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Lawyer who released texts to paper faces possible contempt

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An attorney who opposes an Ohio city prosecutor accused of racial discrimination is facing possible contempt charges after he released…

An attorney who opposes an Ohio city prosecutor accused of racial discrimination is facing possible contempt charges after he released text messages involved in the lawsuit to two local newspaper reporters.

The attorney, Scott Cochran, and his client, the Islamic Society of Greater Youngstown, are accused of releasing the documents in violation of a court order requiring that any personal information contained in the records be redacted before their public release.

U.S. District Judge Christopher Boyko ruled last week that court records in assistant city prosecutor Bassil Ally’s lawsuit against the city of Youngstown, Ohio, and City Prosecutor Jay Macejko should not have been publicly disseminated until they had been properly redacted. Ally’s suit, alleging discrimination based on his Muslim faith, was dismissed earlier this year after the parties reached a settlement, according to court documents.

During the proceeding, Boyko allowed certain documents containing confidential information to remain sealed from public view. Earlier this month, the Islamic Society moved to intervene in the closed case to ask Boyko to unseal these materials, which included deposition transcripts, transcripts of text messages and transcripts and audio recordings of Macejko. The group also asked the judge to modify an earlier-entered order that restricted the parties’ ability to disseminate materials exchanged in discovery.

Recognizing the “public’s right to review records of public entities including Court records” and noting that neither party objected to the Islamic Society’s motion, Boyko ordered the documents unsealed with redactions to protect the “strong privacy interests concerning certain personal information of parties and nonparties.”

“Therefore, before the Court permits the dissemination of materials subject to the protective order or unseals the remaining sealed documents, the parties are ordered to review the materials submitted under seal and shall redact all information that is prohibited by federal and state law or the Court’s local rules from disclosure,” including documents that contain addresses and social security, personal identification and financial account numbers and materials that reflect medical records, treatment or diagnosis, Boyko said in his Feb. 13 order, which required the parties to make these redactions and submit the documents to the court for unsealing by Feb. 22.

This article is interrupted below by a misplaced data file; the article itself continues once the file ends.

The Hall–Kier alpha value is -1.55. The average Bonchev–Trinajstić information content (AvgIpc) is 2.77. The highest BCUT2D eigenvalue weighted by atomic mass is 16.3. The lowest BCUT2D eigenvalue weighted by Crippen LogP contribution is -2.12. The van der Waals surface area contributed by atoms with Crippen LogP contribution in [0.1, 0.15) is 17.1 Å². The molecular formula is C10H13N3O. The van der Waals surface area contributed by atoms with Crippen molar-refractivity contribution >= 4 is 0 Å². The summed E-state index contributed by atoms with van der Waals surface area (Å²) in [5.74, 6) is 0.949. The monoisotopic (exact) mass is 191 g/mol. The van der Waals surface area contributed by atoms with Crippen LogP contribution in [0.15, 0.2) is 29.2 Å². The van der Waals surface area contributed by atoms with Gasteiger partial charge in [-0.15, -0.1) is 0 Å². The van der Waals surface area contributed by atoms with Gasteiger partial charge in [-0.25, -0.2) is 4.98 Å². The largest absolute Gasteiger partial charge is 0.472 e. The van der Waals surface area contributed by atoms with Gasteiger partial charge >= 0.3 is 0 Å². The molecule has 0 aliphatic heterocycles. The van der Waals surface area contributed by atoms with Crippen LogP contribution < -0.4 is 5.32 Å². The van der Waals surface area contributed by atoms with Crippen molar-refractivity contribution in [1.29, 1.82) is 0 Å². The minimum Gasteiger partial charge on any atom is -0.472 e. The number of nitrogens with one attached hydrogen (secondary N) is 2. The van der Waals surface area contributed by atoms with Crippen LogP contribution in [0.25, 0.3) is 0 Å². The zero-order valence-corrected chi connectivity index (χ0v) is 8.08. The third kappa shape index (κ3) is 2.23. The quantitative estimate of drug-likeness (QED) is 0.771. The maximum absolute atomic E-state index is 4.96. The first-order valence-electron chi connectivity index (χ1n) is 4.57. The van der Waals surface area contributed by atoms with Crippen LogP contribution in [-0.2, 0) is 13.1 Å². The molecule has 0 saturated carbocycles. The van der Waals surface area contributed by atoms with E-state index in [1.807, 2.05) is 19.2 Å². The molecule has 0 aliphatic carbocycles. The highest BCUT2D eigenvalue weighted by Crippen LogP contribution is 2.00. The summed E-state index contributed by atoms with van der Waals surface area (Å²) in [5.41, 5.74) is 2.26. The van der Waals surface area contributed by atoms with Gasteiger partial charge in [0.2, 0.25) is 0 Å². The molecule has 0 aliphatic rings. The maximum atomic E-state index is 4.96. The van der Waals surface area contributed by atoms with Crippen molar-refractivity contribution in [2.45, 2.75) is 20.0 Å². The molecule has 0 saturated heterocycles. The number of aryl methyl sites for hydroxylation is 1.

Forty-five minutes after the court issued its order, however, the Islamic Society and Cochran sent copies of text messages to reporters at the Youngstown Vindicator, the city’s attorney alleged in its motion asking that the group and Cochran be held in contempt of court for violating Boyko’s Feb. 13 order. Some of the messages, claiming to be from Macejko to an assistant city prosecutor, contained derogatory statements about President Obama and Ally. They also included information about medical procedures, names of family members, discussions of minor children and other “non-relevant and personal materials” that were subject to the court’s protective order, the motion argues.

The messages became a hotbed of controversy in the pending race for prosecutor of Mahoning County, the seat of which is Youngstown. Cochran supports the 15-year incumbent, whom Macejko, who presides over the city's prosecutor's office, is trying to unseat.

Three days after the order and its public release of the text messages, the Islamic Society asked Boyko to clarify his ruling, noting that the organization believed that only those records filed under seal, and not materials exchanged by the parties during discovery, were subject to the requirement that they be redacted and submitted to the court before they could be disseminated to third parties.

Boyko denied this request, stating “it is clear from the Court’s Order that no materials whether sealed or subject to the protective order should have been disseminated until the parties had filed with the Court the ordered certifications and redactions. Furthermore, the time to seek clarification was before dissemination, not after.”

The judge gave attorneys in the case until Wednesday, Feb. 29 to file oppositions to the city’s request that the Islamic Society and Cochran be held in contempt. The court will then decide whether to hold a hearing on that request.

Related Reporters Committee resources:
· First Amendment Handbook (Civil courts)
· Digital Journalist's Legal Guide (Discovery and protective orders)